Bu­reau­crat vs cleric: Bish­ops are mes­sen­gers of God, don’t you dare shoot them, Ok?


The East African - - OPINION -

The cross­ing of swords be­tween bu­reau­crat and cleric seems to be in­ten­si­fy­ing in Tan­za­nia, and the state is now show­ing that it can flex more mus­cle than the men of the cloth can ever hope to pos­sess.

You may re­mem­ber that around Lent and the Easter hol­i­days, the two big­gest Chris­tian churches here is­sued com­mu­ni­ca­tions to their faith­ful re­mind­ing them, as is their wont, of their obli­ga­tions to God and man, urg­ing them to live good and whole­some Chris­tian lives and look out for their fel­low hu­man be­ings, es­pe­cially the weak among them.

That is com­mon fare, one might say, which one would ex­pect from the Catholics and the Luther­ans on such an oc­ca­sion, which, if my un­der­stand­ing of the Scrip­tures serves me well, cel­e­brates the vic­tory of Life over Death. But the cler­ics went far­ther, and ven­tured into an arena gov­ern­ment agents claim is be­yond the writ of the word of God.

Why? Ap­par­ently it is be­cause the cler­ics of both churches, in their pas­toral let­ters, de­cried the de­te­ri­o­rat­ing hu­man-rights sit­u­a­tion in Tan­za­nia; the state sup­pres­sion of po­lit­i­cal ac­tiv­i­ties by the op­po­si­tion; the con­stric­tion of civic spa­ces; the muz­zling of the me­dia through bans and fines; the dis­ap­pear­ance of jour­nal­ists; the at­tempted as­sas­si­na­tions of op­po­si­tion fig­ures and the per­va­sive “state of fear” un­der which Tan­za­ni­ans now live.

In my view, this was a most ac­cu­rate de­pic­tion of the state of this na­tion, but the re­sponse of the rulers has been to stonewall and go deeper into de­nial. Far from adopt­ing the os­trich’s al­leged be­hav­iour, one would have thought that those in power would have taken time to do some soulsearch­ing and ask them­selves whether these al­le­ga­tions are in­deed true. If they found them to be false they would have been re­quired to of­fer a pub­lic re­join­der and helped to dis­abuse the pop­u­lace. If they found them to con­tain a mod­icum of truth, they would have been com­pelled to of­fer an apol­ogy and to take mea­sure to re­dress the sit­u­a­tion.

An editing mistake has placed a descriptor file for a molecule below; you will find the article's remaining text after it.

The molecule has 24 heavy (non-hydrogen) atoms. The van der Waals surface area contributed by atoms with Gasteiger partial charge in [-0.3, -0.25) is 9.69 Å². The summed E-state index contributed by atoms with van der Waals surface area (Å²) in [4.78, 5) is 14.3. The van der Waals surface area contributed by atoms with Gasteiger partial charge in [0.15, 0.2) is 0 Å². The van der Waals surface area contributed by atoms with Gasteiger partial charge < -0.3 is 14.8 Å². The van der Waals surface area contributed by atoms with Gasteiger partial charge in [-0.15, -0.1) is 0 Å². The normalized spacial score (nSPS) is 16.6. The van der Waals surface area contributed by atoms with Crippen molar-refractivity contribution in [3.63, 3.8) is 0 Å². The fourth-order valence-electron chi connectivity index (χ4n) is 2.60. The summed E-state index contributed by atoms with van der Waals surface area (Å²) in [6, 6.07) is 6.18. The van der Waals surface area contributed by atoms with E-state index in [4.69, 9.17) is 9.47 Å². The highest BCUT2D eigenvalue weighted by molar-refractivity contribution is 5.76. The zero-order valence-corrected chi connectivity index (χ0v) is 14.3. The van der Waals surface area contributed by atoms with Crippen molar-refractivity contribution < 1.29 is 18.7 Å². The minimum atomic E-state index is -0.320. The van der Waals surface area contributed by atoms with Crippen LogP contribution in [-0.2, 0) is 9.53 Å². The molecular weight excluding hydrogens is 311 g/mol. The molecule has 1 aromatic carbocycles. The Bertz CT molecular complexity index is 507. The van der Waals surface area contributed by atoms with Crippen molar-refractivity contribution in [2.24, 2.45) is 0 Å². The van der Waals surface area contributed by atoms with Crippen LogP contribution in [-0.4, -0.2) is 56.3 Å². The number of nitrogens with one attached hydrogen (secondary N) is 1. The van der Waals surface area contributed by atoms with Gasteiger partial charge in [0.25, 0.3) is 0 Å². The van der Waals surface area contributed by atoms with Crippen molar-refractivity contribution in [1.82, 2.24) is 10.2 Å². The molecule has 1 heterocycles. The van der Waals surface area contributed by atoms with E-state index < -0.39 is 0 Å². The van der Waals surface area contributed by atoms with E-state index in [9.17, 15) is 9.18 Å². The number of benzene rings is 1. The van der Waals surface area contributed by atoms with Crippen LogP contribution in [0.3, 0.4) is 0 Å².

But no, not this gov­ern­ment. Rather than deal with the mes­sage, gov­ern­ment agen­cies are busy shoot­ing the mes­sen­ger. It’s be­com­ing clear that ev­ery time any­body ac­cuses the state of some in­frac­tion, gov­ern­ment agen­cies trot out with a raft of queries about the ac­cuser’s short­com­ings. They will ask if that per­son or in­sti­tu­tion has paid his or its taxes; whether they are re­ally cit­i­zens of the coun­try; if they are not in­volved in il­licit drugs, or such other things that gov­ern­ment should in­ves­ti­gate as a mat­ter of course and in­volv­ing all cit­i­zens, not only those who have crit­i­cised the author­i­ties. One church has been given a few days to show it is duly reg­is­tered and also to “can­cel” its let­ter to its faith­ful. What ar­ro­gance!

In this way, they have pros­ti­tuted the func­tion of pay­ing taxes, which should be the proud duty of ev­ery citizen, not a stick with which to beat those say­ing you are hurt­ing your own peo­ple. The way these of­fi­cials are go­ing about these mat­ters, it is okay not to pay taxes or to ped­dle drugs as long as you do not crit­i­cise the gov­ern­ment.

Ac­cord­ing to the dis­ci­ple Mathew, when Je­sus was preach­ing and heal­ing in Caper­naum, the Tem­ple tax col­lec­tors came to Peter and asked him, ‘Does your teacher pay the Tem­ple taxes?’ And Peter an­swered, “Of course.” When Peter went into the house, Je­sus asked him, “Si­mon, what is your opin­ion? Who pays du­ties or taxes to the kings of this world? The cit­i­zens of this coun­try or the for­eign­ers?” Peter an­swered, ‘The for­eign­ers.’

Though Je­sus seemed to agree that only for­eign­ers should pay Tem­ple taxes, he di­rected Peter to go to the lake and drop in a line. “Pull up the first fish you hook, and in its mouth you will find a coin worth enough for my Tem­ple tax and yours. Take it and pay them our taxes.”’ (Mathew, 17:24). Je­sus knew the Pharisees were look­ing for an ex­cuse to do him in, and he was not go­ing to of­fer it too eas­ily.

I hope the churches cur­rently un­der at­tack will al­low the peo­ple they

Both churches, in their pas­toral let­ters, de­cried the de­te­ri­o­rat­ing hu­man-rights sit­u­a­tion in Tan­za­nia.” I hope the churches cur­rently un­der at­tack will al­low the peo­ple they de­fend to be their fish-with-the-coin-in-the-mouth, with which they can pay their taxes

de­fend to be their fish-with-the-coinin-the-mouth, with which they can pay their taxes, if they owe any. Then they should con­tinue say­ing, with­out fear, that the em­peror has been naked all this time. They should never re­tract their mes­sages. Jenerali Ulimwengu is chair­man of the board of the Raia Mwema news­pa­per and an ad­vo­cate of the High Court in Dar es Salaam. E-mail: ulimwengu@jenerali.com

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